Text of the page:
I also added Meh and Yes. and turned the happy face into Ooh!, all in line underneath the book cover. All of them refresh the page, to show a new book, and Ooh! still keeps track of how many votes it gets.

Then I tried to add the flip view using CSS. I found a number of tutorials that do the same thing, with a <div class=“side-a”> and <div class=“side-b”> but the closest I got was with the code in a Treehouse tutorial. The only problem is that the book would rotate and the book info would appear very far out in the side of the browser. I’m not sure why. Perhaps there is something in my existing CSS somewhere causing this. I could not fix it so I pulled the code.

Goals For This Week:

I met the founder of Poshmark this week and was really impressed by his approach to the app and how he came up with the idea before mobile technology was pervasive enough to make it work. I also really like the site’s homepage when you’re not signed in. Right now Coverlist looks like this:


I’d like it to look more like this:


A fellow developer I met on Angellist recommended I find a splash image on this site.

Another problem that I believe is key to fix before Coverlist is truly an MVP is the Add to Library action. Right now you can add the same book to your library many times. That doesn’t make much sense but I haven’t figured out to disallow it yet. Another fix would be to enable users to remove a book from their library, which should be added anyway.

There’s also some debate on whether the action should be Add To Library or I’ve Read This. From a book recommendation algorithm standpoint, it seems more meaningful to track what books someone already read. But from a social standpoint, it’s more meaningful to track what books people actually like. So, adding to your library should evoke the same feeling as Add To Favorites does on a site such as Birchbox. I actually don’t care if you’ve read the book at all; perhaps its something you were recommended and just want to read – that’s fine. I think a user’s library should be aspirational as that’s a better expression of identity anyway.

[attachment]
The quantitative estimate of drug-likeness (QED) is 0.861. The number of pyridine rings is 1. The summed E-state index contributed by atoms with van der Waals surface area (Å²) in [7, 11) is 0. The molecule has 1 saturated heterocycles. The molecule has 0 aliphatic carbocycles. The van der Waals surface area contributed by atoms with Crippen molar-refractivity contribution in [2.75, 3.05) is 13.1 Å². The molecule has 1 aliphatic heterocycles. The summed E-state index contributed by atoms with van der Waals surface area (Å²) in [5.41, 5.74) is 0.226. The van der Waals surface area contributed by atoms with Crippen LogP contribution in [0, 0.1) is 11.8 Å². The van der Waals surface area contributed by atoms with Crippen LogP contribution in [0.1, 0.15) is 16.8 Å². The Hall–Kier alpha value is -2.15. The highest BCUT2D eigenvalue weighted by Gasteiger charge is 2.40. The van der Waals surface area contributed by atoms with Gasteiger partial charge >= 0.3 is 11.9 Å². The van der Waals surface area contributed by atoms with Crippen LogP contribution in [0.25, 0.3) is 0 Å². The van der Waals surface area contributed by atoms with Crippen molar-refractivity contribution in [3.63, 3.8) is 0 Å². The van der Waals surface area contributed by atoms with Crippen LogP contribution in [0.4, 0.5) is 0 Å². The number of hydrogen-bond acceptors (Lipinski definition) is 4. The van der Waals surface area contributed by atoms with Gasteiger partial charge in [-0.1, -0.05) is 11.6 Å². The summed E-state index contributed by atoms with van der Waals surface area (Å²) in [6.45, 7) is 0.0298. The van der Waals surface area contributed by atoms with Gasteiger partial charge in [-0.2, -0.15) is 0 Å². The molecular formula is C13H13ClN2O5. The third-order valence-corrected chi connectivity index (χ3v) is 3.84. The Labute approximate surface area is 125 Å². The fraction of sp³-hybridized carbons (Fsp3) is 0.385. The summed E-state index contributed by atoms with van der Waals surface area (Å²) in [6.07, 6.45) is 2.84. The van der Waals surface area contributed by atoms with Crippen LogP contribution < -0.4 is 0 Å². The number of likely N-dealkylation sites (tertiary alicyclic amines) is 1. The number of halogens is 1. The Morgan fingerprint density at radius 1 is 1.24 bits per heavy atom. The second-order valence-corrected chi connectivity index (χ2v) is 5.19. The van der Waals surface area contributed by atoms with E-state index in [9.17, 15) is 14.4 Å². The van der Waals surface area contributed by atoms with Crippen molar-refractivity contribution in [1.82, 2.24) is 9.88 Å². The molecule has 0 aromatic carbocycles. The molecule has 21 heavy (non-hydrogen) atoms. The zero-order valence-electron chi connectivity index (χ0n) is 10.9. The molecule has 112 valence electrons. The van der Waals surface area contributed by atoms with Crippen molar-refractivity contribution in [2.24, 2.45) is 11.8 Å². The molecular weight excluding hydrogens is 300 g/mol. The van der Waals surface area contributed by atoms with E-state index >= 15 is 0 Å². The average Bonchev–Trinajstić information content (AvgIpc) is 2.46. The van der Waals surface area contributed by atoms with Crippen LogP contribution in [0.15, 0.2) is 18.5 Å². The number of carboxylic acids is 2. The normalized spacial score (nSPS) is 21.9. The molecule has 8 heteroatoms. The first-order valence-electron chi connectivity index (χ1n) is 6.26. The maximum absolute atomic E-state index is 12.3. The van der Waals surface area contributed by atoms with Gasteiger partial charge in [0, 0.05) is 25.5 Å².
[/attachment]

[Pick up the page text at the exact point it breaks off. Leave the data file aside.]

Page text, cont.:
That said, the heading on the user page may need to change. How about: “My name is Dani and these are the books I like to read.” What do you think?

One Thing I’ve Learned:

I met someone last week who just finished YC over the summer. He said he arrived thinking it would be an intense three months of building the product, but instead, they were told to spend their time building *and* talking to users. Many times I don’t feel like Coverlist is strong enough to show to anyone – there are some obvious design flaws. But I’m beginning to see how early user input is better. I’m lucky in that I am the target user for my own app, but I have a lot of friends that are, too – and if they can confirm one of my doubts about a feature, it allows me to be much more confident in what I am making.